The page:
[ Another in our “Notes From…” series - short notes by volunteers summarizing various events around the school, to help those of us who didn’t/couldn’t attend. Watch for several other “Notes From…” throughout the year. If you have one, send it in! Or let us know in advance that you’d like to do one; or after the event, too. ]
Below, notes from a recent visit to an RWI class by Kerry Burke, J2002, a Daily News reporter and star of Bravo’s “Tabloid Wars” (see video link about his famous backpack below). Many thanks to volunteer notes-taker Rubina Madan & Aaron Cahall, J2007. Feel free to drop ‘em a note or post a comment below (free, one-time registration required).
Notes From… Talk by Kerry Burke, J2002
By Rubina Madan & Aaron Cahall
J-SCHOOL, SEPT. 6–Students in Sam Boyle’s RWI class had a great first speaker Wednesday: Kerry Burke, one of the stars of the Bravo series “Tabloid Wars.” Burke is a 2002 Columbia J-school grad who started his career as a co-founder of CitySearch , writing reviews of New York bars and concerts. After graduating from Columbia, he got a job at the New York Daily News as a “runner.” Every day, he is out on the streets trying to get the news however possible. He became somewhat of a celebrity this summer with the premiere of “Tabloid Wars,” a six-part series that followed the editors and reporters of the NY Daily News.
Burke’s session with Boyle’s class was particularly entertaining because our adjunct professor is Billy Gorta, a long-time friend of his who now works for his rival paper, the New York Post. Here are some tips and highlights from Burke’s visit:
How to approach people after a crime (or other breaking news):
* When you get to a scene, go into the heart of the scene immediately and work your way outward
* As you go in, make the crowd–look for people standing in a group, talking, crying or in shock. They’ve likely seen something or know someone who has.
* You need to talk to as many of the players as possible; ideally a victim, a family member, an eyewitness, a participant or perpretrator
* Get the names, ages, occupations and neighborhoods of everyone you interview.
Getting a great story:
* Get into the building; visit the incident or key apartment, but also knock on all the doors on the floor. Hit all the apartments in the area.
* Use a police source, but don’t rely on them exclusively. That’s lazy reporting. The cop details will probably be released to reporters at “The Shack” (the media offices at Police Plaza) before they’ll be available at the scene anyway. Also, they’re not necessarilythe definitive version of the truth. Eyewitnesses on the street may have seen more.
* Don’t trust people who are too eager to talk to you. They may not know anything and just want to get on TV/in print.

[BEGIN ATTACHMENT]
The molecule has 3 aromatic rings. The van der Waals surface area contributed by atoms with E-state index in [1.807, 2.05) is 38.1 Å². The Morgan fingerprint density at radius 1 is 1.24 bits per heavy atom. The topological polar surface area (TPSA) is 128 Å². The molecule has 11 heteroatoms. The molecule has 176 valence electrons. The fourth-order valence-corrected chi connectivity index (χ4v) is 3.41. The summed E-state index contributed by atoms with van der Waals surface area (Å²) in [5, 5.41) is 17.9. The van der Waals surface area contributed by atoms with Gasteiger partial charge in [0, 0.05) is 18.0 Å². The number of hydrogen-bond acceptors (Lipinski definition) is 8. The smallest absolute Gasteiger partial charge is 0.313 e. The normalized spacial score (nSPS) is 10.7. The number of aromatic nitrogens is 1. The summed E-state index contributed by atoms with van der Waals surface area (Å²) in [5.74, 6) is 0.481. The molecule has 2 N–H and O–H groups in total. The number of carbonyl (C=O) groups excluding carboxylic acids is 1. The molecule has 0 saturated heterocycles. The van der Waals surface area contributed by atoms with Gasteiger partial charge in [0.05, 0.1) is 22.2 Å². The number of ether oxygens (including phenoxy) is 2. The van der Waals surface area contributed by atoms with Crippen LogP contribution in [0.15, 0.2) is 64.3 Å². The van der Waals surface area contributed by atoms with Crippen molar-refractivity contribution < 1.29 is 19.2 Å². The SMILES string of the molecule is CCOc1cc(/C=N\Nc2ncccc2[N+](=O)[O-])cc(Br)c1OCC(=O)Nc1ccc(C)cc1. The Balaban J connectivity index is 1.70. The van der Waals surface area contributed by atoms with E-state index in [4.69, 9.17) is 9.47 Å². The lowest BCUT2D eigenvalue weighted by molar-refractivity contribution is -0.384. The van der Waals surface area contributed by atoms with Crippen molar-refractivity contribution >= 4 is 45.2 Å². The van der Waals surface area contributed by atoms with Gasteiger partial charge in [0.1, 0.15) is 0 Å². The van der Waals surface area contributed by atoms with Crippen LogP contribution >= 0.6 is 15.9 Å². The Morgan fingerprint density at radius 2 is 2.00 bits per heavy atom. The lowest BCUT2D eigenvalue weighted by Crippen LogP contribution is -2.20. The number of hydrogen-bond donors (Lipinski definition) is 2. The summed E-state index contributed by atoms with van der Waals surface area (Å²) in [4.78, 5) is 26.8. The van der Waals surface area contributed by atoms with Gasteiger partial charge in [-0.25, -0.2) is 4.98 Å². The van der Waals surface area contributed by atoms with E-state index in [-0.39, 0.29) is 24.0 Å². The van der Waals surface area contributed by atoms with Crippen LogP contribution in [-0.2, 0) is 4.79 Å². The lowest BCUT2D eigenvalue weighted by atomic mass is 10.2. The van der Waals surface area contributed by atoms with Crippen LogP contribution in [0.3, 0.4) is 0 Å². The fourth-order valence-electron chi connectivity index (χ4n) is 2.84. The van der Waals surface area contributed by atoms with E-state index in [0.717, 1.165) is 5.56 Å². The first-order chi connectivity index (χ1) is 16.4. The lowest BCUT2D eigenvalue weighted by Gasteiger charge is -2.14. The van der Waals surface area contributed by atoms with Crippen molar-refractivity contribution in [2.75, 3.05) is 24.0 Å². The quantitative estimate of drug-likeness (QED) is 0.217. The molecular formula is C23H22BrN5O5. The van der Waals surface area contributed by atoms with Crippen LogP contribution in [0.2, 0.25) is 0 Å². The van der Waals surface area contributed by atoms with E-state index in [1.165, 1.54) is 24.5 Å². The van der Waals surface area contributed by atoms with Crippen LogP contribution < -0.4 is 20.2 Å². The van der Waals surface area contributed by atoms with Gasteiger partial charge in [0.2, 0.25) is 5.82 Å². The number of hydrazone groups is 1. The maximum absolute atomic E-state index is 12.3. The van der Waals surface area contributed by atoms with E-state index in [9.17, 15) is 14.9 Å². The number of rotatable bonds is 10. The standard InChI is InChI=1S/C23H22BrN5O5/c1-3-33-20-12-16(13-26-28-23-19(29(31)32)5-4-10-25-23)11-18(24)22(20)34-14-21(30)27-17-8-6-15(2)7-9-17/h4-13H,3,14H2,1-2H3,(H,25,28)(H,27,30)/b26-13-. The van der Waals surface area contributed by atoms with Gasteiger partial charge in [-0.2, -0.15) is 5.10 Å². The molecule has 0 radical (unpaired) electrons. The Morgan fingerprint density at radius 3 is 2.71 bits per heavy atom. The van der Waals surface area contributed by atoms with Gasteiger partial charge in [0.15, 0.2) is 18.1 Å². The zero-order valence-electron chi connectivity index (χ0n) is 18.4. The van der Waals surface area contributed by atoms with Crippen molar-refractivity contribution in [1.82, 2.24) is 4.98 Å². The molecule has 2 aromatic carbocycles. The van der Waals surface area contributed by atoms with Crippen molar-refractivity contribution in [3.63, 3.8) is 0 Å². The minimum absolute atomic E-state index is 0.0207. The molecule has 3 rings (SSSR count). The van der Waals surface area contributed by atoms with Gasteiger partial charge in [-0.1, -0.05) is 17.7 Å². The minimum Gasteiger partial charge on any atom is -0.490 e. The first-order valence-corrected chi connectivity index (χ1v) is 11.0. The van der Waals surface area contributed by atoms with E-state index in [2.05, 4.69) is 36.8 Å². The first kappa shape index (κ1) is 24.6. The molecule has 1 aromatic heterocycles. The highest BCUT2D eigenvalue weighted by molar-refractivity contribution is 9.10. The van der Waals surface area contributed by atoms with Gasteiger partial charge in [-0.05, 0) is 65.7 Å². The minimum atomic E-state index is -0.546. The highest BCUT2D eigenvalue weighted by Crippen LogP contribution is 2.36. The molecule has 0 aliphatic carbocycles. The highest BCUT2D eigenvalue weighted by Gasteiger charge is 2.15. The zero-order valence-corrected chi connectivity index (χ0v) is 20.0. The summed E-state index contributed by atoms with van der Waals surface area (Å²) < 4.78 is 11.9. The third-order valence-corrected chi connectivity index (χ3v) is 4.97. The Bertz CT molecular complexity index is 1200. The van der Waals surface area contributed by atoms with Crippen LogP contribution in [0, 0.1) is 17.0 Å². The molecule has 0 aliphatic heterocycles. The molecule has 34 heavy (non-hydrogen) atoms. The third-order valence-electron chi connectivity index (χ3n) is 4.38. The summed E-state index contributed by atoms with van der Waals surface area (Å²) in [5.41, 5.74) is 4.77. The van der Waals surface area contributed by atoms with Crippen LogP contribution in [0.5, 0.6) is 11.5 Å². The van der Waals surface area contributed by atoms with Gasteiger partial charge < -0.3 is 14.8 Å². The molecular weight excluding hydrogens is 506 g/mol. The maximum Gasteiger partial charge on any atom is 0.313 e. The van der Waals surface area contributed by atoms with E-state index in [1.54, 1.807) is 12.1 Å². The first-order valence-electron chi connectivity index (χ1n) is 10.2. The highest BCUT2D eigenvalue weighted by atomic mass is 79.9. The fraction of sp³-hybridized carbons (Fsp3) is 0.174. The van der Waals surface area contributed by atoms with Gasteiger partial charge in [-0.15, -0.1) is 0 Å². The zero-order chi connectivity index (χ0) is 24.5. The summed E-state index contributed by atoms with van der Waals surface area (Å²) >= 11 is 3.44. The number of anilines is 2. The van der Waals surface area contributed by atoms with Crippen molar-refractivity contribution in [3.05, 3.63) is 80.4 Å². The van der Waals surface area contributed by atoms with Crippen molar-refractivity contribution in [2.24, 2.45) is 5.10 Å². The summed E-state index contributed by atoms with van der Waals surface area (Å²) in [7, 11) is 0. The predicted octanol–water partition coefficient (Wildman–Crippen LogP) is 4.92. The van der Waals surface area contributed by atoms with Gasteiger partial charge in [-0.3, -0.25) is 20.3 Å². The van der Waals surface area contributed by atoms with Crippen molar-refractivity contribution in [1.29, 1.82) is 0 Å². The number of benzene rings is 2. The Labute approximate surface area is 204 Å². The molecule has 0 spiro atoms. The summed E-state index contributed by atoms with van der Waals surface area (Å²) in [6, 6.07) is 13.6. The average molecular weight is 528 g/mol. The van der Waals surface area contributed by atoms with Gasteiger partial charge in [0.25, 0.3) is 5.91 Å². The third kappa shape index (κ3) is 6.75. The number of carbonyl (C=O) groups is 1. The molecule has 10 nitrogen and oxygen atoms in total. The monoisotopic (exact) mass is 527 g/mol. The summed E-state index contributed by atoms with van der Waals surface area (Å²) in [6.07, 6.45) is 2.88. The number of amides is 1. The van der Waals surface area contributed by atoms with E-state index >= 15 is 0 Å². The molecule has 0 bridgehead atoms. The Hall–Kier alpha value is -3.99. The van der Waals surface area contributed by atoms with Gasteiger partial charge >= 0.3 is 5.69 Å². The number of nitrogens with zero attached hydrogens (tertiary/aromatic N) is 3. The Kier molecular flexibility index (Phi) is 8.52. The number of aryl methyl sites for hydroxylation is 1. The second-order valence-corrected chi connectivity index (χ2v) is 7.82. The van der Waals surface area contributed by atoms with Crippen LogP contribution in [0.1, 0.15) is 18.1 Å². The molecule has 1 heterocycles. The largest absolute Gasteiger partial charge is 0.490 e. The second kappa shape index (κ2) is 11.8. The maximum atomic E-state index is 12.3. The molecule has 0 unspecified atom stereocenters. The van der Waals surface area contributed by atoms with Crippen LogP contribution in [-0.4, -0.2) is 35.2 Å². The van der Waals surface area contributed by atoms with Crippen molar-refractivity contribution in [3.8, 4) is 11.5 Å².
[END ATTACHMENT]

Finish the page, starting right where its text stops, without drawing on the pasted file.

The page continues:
* Never leave the scene without a “pic of the vic” (photo of the victim) — it humanizes them and helps people relate to the story.
How to treat sources:
* Start by introducing yourself, apologize immediately (”I’m so sorry to bother you.”) You may very well be meeting them at the worst moment of their lives. But don’t forget, you still need the story.
* Tell them what you’ve heard and ask them for the real story (”I give a little, I get a little.”) Don’t outline the story for anyone, but give them some info and let them fill in the rest. (”I hear this guy was kind of a scumbag, but I think maybe he wasn’t…what do you know about him?”)
* Keep it conversational. Don’t badger them with questions or bark at them. (”So I heard a kid from the block got shot…” NOT “What’d you see?”)
* Be polite. Shake their hands and make eye contact.
* If you’re talking to someone whose loved one has died, ask them how they want their loved one to be remembered as a person.
* Always thank them at the end of an interview (”Remember, these people don’t owe you anything. And you will see them again.” Especially if it’s a good story, you may need to do a follow-up.)
People you should try talking to for more information:
* the “mayor of the streets” — the person who has lived there forever and knows everything about it
* detectives and the “white shirts” — Line officers in blue uniforms are not authorized to talk, and may not have the whole story anyway. Officers in white uniforms are lieutenants or higher, and the duty captain on the scene is completely authorized to speak to media and is usually the central point for info coming in. Detectives will arrive wearing suits and can also be useful.
* homeless people — they’re surprisingly helpful
How to avoid getting burned out in the daily grind of reporting:
* If possible, try to write a variety of different stories and try new things (”New situations keeps minds fresh.”)
* Remember that there’s different kinds of reporters. Some love being out on the street, while others would be happy covering the UN, the White House and press conferences.
* “What rejuvenates me is these people. These are gorgeous people; they’ll bring you back.”
* If you get a lot of tough stories in a row, take a break.
What’s in Kerry Burke’s famous backpack?
* a flashlight, a bottle of water, tons of notebooks, a box of pens, a disposable camera, batteries, an umbrella, a tape recorder, lots of maps (borough, subway and bus), a cell phone charger, business cards, magazines and “stake-out food”
* Kerry’s MUST-HAVE: Hagstrom’s NYC Five Borough map book, spiral-bound.